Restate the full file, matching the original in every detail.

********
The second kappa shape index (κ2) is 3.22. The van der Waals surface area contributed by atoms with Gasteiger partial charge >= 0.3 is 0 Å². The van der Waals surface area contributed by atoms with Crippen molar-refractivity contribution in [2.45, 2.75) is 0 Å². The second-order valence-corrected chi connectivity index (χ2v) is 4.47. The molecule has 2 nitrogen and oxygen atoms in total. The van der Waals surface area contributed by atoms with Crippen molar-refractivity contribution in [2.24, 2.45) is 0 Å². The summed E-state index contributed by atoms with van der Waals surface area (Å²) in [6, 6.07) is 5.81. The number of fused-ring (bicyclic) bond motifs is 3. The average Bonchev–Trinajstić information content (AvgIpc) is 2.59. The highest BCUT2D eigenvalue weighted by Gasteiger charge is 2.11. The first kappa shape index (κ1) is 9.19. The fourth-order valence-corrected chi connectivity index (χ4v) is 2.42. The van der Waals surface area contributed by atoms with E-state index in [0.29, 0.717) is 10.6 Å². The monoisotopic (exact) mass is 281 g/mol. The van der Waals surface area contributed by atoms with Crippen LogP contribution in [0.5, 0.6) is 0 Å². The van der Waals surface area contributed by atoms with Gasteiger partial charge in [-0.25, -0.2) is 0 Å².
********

The second kappa shape index (κ2) is 3.22. The van der Waals surface area contributed by atoms with Gasteiger partial charge >= 0.3 is 0 Å². The van der Waals surface area contributed by atoms with Crippen molar-refractivity contribution in [2.45, 2.75) is 0 Å². The second-order valence-corrected chi connectivity index (χ2v) is 4.47. The molecule has 2 nitrogen and oxygen atoms in total. The van der Waals surface area contributed by atoms with Crippen molar-refractivity contribution in [2.24, 2.45) is 0 Å². The summed E-state index contributed by atoms with van der Waals surface area (Å²) in [6, 6.07) is 5.81. The number of fused-ring (bicyclic) bond motifs is 3. The average Bonchev–Trinajstić information content (AvgIpc) is 2.59. The highest BCUT2D eigenvalue weighted by Gasteiger charge is 2.11. The first kappa shape index (κ1) is 9.19. The fourth-order valence-corrected chi connectivity index (χ4v) is 2.42. The van der Waals surface area contributed by atoms with E-state index in [0.29, 0.717) is 10.6 Å². The monoisotopic (exact) mass is 281 g/mol. The van der Waals surface area contributed by atoms with Crippen LogP contribution in [0.5, 0.6) is 0 Å². The van der Waals surface area contributed by atoms with Gasteiger partial charge in [-0.25, -0.2) is 0 Å².